In July 1987, Nicholas, together with DESRON 6 sister ship Deyo, deployed with the Iowa Battleship Battlegroup to the Mediterranean. She was deployed to the Persian Gulf in 1988 during the Iran–Iraq War, where she participated in Operation Earnest Will, which was a mission to escort reflagged tanker ships. She earned her first Armed Forces Expeditionary Medal.


When hostilities with Iraq broke out during the Gulf War on 17 January 1991, Nicholas was serving in the extreme Northern Persian Gulf as an advance Combat Search and Rescue platform, more than 70 miles (110 km) forward of the nearest allied warship. During the first few weeks of the war she attacked Iraqi positions off the coast of Kuwait, capturing the first of 23 Iraqi prisoners of war, sinking or damaging seven Iraqi patrol boats, destroying eight drifting mines and rescuing a downed USAF F-16 pilot from the waters off the Kuwaiti coast. Nicholas also escorted the battleships Missouri and Wisconsin during naval gunfire support operations near Khafji off the coast of Saudi Arabia and Kuwait.

In her 1993 six-month deployment, Nicholas conducted operations in the Red Sea, Mediterranean, Ionian Sea and Adriatic Sea. This deployment was in support of the United Nations sanctions against the governments of Iraq and the Former Republic of Yugoslavia. During these operations, she safely conducted over 170 boardings of merchant vessels to inspect for illegal cargo shipments.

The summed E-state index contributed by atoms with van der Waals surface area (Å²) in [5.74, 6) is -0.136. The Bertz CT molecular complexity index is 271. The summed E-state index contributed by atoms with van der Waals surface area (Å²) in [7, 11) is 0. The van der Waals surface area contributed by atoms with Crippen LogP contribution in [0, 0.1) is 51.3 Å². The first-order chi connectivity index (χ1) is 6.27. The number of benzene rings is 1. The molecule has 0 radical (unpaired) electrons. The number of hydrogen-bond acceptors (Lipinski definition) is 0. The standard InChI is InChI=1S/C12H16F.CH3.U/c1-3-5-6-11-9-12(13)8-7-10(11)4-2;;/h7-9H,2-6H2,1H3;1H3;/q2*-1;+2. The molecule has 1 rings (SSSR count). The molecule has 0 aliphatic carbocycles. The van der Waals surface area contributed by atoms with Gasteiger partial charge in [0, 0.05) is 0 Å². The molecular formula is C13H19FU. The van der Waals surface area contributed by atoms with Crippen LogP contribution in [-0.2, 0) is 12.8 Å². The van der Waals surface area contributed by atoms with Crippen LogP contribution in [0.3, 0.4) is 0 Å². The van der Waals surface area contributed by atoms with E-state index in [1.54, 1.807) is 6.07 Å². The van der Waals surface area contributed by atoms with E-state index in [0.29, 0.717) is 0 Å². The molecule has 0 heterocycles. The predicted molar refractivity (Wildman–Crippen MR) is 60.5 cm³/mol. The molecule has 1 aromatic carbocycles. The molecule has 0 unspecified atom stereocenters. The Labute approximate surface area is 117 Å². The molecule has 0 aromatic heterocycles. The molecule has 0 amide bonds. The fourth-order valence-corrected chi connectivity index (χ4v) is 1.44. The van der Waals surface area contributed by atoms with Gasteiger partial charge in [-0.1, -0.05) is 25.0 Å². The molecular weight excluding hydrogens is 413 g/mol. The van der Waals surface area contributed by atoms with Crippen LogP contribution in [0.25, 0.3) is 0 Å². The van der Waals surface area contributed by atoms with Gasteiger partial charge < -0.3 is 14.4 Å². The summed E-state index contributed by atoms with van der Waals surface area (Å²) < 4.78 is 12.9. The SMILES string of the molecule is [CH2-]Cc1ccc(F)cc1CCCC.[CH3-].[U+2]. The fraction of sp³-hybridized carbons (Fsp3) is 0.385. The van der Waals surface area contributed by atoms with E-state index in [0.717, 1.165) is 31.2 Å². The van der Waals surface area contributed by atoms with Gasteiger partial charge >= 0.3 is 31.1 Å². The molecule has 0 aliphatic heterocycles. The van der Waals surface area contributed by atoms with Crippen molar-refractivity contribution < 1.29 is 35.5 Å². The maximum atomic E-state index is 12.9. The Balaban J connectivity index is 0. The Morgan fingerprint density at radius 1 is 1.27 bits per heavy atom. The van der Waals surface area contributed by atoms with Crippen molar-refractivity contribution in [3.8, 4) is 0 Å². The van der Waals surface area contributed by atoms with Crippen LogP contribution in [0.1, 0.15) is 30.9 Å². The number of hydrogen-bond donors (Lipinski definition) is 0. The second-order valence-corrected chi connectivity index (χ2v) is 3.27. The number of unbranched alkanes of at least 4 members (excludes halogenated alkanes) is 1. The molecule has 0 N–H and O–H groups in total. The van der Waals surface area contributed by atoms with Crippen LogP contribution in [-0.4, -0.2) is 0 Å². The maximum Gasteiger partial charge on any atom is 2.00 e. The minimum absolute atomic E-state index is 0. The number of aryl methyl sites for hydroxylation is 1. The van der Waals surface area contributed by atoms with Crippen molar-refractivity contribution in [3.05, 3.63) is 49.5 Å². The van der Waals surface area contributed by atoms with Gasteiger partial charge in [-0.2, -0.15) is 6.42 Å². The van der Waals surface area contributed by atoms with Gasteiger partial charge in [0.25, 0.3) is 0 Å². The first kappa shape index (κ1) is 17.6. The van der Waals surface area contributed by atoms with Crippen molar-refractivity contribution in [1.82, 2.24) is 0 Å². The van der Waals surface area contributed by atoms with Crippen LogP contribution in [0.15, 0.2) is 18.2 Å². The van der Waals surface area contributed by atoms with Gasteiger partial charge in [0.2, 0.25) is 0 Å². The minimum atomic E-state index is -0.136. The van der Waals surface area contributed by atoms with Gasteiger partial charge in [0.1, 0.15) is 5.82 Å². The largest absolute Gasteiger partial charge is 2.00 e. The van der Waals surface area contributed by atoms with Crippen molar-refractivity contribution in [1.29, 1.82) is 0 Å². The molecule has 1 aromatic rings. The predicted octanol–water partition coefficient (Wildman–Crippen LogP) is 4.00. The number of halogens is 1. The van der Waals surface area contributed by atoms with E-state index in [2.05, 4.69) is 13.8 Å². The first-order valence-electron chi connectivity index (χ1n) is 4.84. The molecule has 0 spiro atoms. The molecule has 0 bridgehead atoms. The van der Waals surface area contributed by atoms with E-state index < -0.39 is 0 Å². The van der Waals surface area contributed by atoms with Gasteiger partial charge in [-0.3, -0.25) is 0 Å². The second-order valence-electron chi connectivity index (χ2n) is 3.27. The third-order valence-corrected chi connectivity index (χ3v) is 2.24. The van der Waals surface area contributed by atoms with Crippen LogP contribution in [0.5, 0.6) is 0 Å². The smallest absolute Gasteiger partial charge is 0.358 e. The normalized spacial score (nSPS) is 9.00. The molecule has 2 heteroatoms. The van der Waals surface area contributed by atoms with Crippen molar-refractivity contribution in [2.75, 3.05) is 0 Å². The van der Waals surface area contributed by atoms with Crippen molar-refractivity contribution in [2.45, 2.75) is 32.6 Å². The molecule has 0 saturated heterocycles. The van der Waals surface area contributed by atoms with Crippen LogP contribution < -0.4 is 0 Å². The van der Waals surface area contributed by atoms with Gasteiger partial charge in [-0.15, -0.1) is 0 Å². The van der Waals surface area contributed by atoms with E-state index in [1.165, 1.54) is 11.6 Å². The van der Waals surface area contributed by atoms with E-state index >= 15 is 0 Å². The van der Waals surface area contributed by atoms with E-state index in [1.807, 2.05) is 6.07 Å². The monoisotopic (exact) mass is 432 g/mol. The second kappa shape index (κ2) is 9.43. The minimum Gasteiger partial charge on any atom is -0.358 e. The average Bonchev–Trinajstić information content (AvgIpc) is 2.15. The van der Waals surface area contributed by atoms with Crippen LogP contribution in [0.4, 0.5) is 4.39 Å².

In 1995, Nicholas deployed to the Adriatic and was assigned to the Standing NATO Force Atlantic, again operating in support of United Nations resolutions in Operation Sharp Guard. She intercepted over 120 vessels in enforcing sanctions against the Former Republic of Yugoslavia. In September 1995 Nicholas located and rescued Albanian citizens seeking clandestine entrance across the Adriatic into Italy. Their boat was found capsized after reportedly being run over by a ferry ship and catching on fire in the night. Many sustained injuries, burns and were severely dehydrated. The ship's SAR swimmer with the assistance of the deck crew rescued 16 survivors including a four-year-old girl and her mother. Three bodies of deceased members of the group were also recovered with assistance from helicopter operations. All survivors were given immediate medical attention, water and food and brought safely back to port for full recovery.


The 2001 deployment took Nicholas to the Mediterranean and Persian Gulf. While in the Mediterranean, she conducted numerous boardings in support of United Nations sanctions. On 11 September, Nicholas sortied on an emergency basis from Valletta, Malta and conducted sustained underway operations until returning to her home port of Norfolk, Virginia two months later.

In 2003 the vessel became the first warship to enter Neum, Bosnia since 1917, and the first U.S. warship ever. While there, Nicholas hosted the Bosnian Tri-Presidency and numerous government and military officials.